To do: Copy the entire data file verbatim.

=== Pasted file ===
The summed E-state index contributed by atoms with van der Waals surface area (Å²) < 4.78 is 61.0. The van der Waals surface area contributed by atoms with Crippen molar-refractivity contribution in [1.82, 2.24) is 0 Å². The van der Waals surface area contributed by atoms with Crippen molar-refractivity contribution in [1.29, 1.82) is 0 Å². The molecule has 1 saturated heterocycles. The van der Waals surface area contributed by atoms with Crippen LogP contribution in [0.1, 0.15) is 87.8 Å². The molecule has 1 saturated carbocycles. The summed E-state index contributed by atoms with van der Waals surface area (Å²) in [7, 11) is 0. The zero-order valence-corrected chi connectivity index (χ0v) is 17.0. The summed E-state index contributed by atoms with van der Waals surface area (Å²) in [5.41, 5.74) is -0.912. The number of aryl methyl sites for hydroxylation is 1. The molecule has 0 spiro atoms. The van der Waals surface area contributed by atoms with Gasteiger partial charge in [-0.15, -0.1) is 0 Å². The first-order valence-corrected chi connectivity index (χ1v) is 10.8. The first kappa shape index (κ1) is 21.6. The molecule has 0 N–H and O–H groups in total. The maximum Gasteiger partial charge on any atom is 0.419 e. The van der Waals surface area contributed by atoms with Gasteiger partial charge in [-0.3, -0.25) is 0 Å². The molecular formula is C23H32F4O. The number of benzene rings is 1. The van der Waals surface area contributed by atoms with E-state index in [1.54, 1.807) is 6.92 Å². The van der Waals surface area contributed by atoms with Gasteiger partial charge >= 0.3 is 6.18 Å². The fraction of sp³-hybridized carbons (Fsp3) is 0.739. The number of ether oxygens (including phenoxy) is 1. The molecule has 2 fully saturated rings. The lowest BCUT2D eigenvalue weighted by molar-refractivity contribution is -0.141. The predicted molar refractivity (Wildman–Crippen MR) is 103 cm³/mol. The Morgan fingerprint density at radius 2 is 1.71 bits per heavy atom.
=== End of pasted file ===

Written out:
The summed E-state index contributed by atoms with van der Waals surface area (Å²) < 4.78 is 61.0. The van der Waals surface area contributed by atoms with Crippen molar-refractivity contribution in [1.82, 2.24) is 0 Å². The van der Waals surface area contributed by atoms with Crippen molar-refractivity contribution in [1.29, 1.82) is 0 Å². The molecule has 1 saturated heterocycles. The van der Waals surface area contributed by atoms with Crippen LogP contribution in [0.1, 0.15) is 87.8 Å². The molecule has 1 saturated carbocycles. The summed E-state index contributed by atoms with van der Waals surface area (Å²) in [7, 11) is 0. The zero-order valence-corrected chi connectivity index (χ0v) is 17.0. The summed E-state index contributed by atoms with van der Waals surface area (Å²) in [5.41, 5.74) is -0.912. The number of aryl methyl sites for hydroxylation is 1. The molecule has 0 spiro atoms. The van der Waals surface area contributed by atoms with Gasteiger partial charge in [-0.15, -0.1) is 0 Å². The first-order valence-corrected chi connectivity index (χ1v) is 10.8. The first kappa shape index (κ1) is 21.6. The molecule has 0 N–H and O–H groups in total. The maximum Gasteiger partial charge on any atom is 0.419 e. The van der Waals surface area contributed by atoms with Gasteiger partial charge in [-0.3, -0.25) is 0 Å². The molecular formula is C23H32F4O. The number of benzene rings is 1. The van der Waals surface area contributed by atoms with E-state index in [1.54, 1.807) is 6.92 Å². The van der Waals surface area contributed by atoms with Gasteiger partial charge >= 0.3 is 6.18 Å². The fraction of sp³-hybridized carbons (Fsp3) is 0.739. The number of ether oxygens (including phenoxy) is 1. The molecule has 2 fully saturated rings. The lowest BCUT2D eigenvalue weighted by molar-refractivity contribution is -0.141. The predicted molar refractivity (Wildman–Crippen MR) is 103 cm³/mol. The Morgan fingerprint density at radius 2 is 1.71 bits per heavy atom.